City hotspots record higher PM2.5 levels compared to the city and regional averages even during monsoons: There is a broad classification of hotspots. Originally, hotspots were defined as those with annual average levels higher than the mean value of the city – that is, any case which is worse than the national ambient air quality standards. Eleven of 18 recognised hotspots registered higher seasonal averages than the city and the region. But only two — Anand Vihar and Punjabi Bagh — show worsening of air quality during the 2021 monsoon compared to the 2020 monsoon.
Among the 14 new locations in NCR identified last winter by CSE as emerging hotspots, 50 per cent registered lower levels this monsoon compared to city and regional averages. Three more locations have emerged this monsoon as potential hotspots: Bhiwadi (Rajasthan), Manesar (Haryana), and Sector 11 Faridabad (Haryana). These locations show significantly higher season averages compared to the rest of the region. In fact, with 64 ug/m3, Sector 11 Faridabad had the worst air during this monsoon in the NCR. From this list of 35 recognised and emerging hotspots, only three locations (Mayapuri, Okhla Phase 2, and Sanjay Nagar) had their summer averages below the regional average of 75 ug/m3. Earlier in the winter, 16 of the 18 recognised hotspots registered a worsening of air. Two hotspots that showed improvement were Wazirpur and Sahibabad.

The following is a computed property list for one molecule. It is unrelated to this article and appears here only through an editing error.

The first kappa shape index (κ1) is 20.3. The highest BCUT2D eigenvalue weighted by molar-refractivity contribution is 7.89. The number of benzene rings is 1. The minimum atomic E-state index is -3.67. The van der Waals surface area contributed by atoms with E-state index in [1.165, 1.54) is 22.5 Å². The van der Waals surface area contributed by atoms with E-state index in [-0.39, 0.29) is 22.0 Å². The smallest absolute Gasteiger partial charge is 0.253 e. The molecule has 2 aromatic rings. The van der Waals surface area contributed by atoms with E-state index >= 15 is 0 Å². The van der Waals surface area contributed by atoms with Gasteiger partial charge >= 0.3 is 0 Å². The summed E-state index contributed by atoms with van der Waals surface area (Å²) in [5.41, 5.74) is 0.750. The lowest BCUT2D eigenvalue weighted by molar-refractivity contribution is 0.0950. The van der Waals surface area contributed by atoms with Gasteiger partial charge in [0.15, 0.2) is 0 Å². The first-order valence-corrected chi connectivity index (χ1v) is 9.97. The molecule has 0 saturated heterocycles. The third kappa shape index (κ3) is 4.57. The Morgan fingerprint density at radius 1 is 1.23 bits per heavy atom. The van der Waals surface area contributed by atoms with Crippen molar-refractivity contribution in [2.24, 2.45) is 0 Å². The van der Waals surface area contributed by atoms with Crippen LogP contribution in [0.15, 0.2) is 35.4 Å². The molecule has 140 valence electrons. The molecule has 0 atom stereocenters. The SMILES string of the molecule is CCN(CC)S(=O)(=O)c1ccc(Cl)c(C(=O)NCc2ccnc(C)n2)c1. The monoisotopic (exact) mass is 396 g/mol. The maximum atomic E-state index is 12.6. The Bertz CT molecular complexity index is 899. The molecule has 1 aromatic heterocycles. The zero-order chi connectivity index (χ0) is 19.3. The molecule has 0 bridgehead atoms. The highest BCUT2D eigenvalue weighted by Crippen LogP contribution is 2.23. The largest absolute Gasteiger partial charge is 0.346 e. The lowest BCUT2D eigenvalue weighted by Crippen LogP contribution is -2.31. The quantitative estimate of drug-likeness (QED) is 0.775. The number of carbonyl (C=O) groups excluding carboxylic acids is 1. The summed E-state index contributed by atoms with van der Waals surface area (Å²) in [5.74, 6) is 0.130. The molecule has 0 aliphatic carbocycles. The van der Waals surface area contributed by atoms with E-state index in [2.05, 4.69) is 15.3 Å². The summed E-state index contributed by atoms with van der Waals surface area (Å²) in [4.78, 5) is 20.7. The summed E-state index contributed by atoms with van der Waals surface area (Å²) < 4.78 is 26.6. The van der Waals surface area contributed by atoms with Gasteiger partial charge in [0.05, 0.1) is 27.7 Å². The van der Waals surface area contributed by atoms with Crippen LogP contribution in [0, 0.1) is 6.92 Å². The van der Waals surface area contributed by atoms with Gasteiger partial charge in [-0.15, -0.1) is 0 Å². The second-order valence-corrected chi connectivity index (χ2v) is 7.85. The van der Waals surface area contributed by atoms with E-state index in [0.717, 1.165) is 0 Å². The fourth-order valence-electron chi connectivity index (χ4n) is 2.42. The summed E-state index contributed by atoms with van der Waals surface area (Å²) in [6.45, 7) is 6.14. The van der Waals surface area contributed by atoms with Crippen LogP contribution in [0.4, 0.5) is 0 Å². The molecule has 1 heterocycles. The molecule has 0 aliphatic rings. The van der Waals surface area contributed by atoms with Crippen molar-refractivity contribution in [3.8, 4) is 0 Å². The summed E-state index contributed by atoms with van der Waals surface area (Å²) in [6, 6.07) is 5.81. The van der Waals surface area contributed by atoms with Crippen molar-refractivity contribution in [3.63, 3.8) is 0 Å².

Indo Gangetic Plain (IGP)-wide phenomena: Tracking all the 67 monitored cities in the region makes it very clear that air quality dips to ‘poor’ and ‘worse’ categories as the monsoon retreats. For most of the northern plains from Punjab to central Uttar Pradesh (UP), the start of bad air quality days is almost perfectly synchronised. Eastern plains witness the onset of pollution almost three-four weeks later. It is interesting to note that air cleans up in Punjab much earlier than in the rest of IGP, while pollution lingers on longer in NCR and adjoining western UP. In the lower IGP (Bihar and West Bengal), cleaning of air also starts earlier than in NCR. General observation from the data is that northern plains (up till central UP) are severely impacted by farm stubble fire smoke during the start of winter season, but the high levels seen later in the season are due to inversion and local pollution. Meanwhile, winter build-up in the eastern plains is driven almost exclusively by inversion and local pollution with limited impact of smoke from farm stubble fires.
AQI during pre-winter months and changing pattern of lead pollutants: Normally, particulate pollution dominates the daily pollution in Delhi. However, as is evident from the composite AQI, other gaseous pollutants like ozone and carbon monoxide have often become the lead pollutants along with particulate pollution of the day due to wash-out effect of rains. Also, the months of September and October show that the number of days in ‘satisfactory’ category have increased from 43 per cent in 2018 to 90 per cent in 2021. In 2020, however, this came down to 27 per cent. A similar pattern is seen in the ‘moderately polluted’ category. In October, 2021, the number of days in ‘poor’ category has reduced from 67 per cent in 2018 to zero per cent in 2021.
Says Anumita Roychowdhury: “Delhi and the larger region will require urgent action to prevent severe smog episodes as well as speed up deeper reforms to sustain the gains. Reduce traffic volume, eliminate waste burning, eliminate dirty industrial fuels, and implement stringent dust control measures — especially in the construction sector. Act now, and act decisively.”
( Inputs from Pratyusha Mukherjee)